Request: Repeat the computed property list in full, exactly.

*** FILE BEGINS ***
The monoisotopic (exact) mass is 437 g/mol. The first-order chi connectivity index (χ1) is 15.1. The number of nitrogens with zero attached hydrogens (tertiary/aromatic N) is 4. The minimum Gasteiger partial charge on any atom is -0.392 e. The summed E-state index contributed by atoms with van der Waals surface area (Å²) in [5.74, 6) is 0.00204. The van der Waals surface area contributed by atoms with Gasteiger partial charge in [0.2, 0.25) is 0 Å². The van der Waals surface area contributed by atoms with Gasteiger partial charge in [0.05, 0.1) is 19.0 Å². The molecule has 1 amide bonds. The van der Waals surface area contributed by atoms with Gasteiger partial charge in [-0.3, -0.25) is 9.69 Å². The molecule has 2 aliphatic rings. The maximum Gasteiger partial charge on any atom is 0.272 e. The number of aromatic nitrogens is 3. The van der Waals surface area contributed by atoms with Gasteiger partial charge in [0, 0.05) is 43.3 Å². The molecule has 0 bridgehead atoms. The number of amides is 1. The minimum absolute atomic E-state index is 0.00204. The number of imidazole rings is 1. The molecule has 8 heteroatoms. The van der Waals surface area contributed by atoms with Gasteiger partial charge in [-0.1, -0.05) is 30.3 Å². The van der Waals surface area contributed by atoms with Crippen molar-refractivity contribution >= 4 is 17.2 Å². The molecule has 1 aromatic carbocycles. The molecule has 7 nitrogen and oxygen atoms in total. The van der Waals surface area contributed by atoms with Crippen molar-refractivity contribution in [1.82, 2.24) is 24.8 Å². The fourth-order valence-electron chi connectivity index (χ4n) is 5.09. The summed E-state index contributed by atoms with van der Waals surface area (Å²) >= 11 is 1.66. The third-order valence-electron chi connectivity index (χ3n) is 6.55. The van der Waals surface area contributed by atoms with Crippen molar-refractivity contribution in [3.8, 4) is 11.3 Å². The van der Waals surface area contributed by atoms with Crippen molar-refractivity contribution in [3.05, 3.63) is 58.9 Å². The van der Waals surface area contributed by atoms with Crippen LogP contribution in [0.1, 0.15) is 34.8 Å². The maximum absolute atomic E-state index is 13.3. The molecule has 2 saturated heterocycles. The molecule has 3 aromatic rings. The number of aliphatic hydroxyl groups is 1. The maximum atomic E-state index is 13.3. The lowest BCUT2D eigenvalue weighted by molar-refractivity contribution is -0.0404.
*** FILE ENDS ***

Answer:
The monoisotopic (exact) mass is 437 g/mol. The first-order chi connectivity index (χ1) is 15.1. The number of nitrogens with zero attached hydrogens (tertiary/aromatic N) is 4. The minimum Gasteiger partial charge on any atom is -0.392 e. The summed E-state index contributed by atoms with van der Waals surface area (Å²) in [5.74, 6) is 0.00204. The van der Waals surface area contributed by atoms with Gasteiger partial charge in [0.2, 0.25) is 0 Å². The van der Waals surface area contributed by atoms with Gasteiger partial charge in [0.05, 0.1) is 19.0 Å². The molecule has 1 amide bonds. The van der Waals surface area contributed by atoms with Gasteiger partial charge in [-0.3, -0.25) is 9.69 Å². The molecule has 2 aliphatic rings. The maximum Gasteiger partial charge on any atom is 0.272 e. The number of aromatic nitrogens is 3. The van der Waals surface area contributed by atoms with Gasteiger partial charge in [0, 0.05) is 43.3 Å². The molecule has 0 bridgehead atoms. The number of amides is 1. The minimum absolute atomic E-state index is 0.00204. The number of imidazole rings is 1. The molecule has 8 heteroatoms. The van der Waals surface area contributed by atoms with Gasteiger partial charge in [-0.1, -0.05) is 30.3 Å². The van der Waals surface area contributed by atoms with Crippen molar-refractivity contribution >= 4 is 17.2 Å². The molecule has 1 aromatic carbocycles. The molecule has 7 nitrogen and oxygen atoms in total. The van der Waals surface area contributed by atoms with Crippen molar-refractivity contribution in [1.82, 2.24) is 24.8 Å². The fourth-order valence-electron chi connectivity index (χ4n) is 5.09. The summed E-state index contributed by atoms with van der Waals surface area (Å²) >= 11 is 1.66. The third-order valence-electron chi connectivity index (χ3n) is 6.55. The van der Waals surface area contributed by atoms with Crippen molar-refractivity contribution in [3.8, 4) is 11.3 Å². The van der Waals surface area contributed by atoms with Crippen molar-refractivity contribution in [3.05, 3.63) is 58.9 Å². The van der Waals surface area contributed by atoms with Crippen LogP contribution in [0.1, 0.15) is 34.8 Å². The maximum absolute atomic E-state index is 13.3. The molecule has 2 saturated heterocycles. The molecule has 3 aromatic rings. The number of aliphatic hydroxyl groups is 1. The maximum atomic E-state index is 13.3. The lowest BCUT2D eigenvalue weighted by molar-refractivity contribution is -0.0404.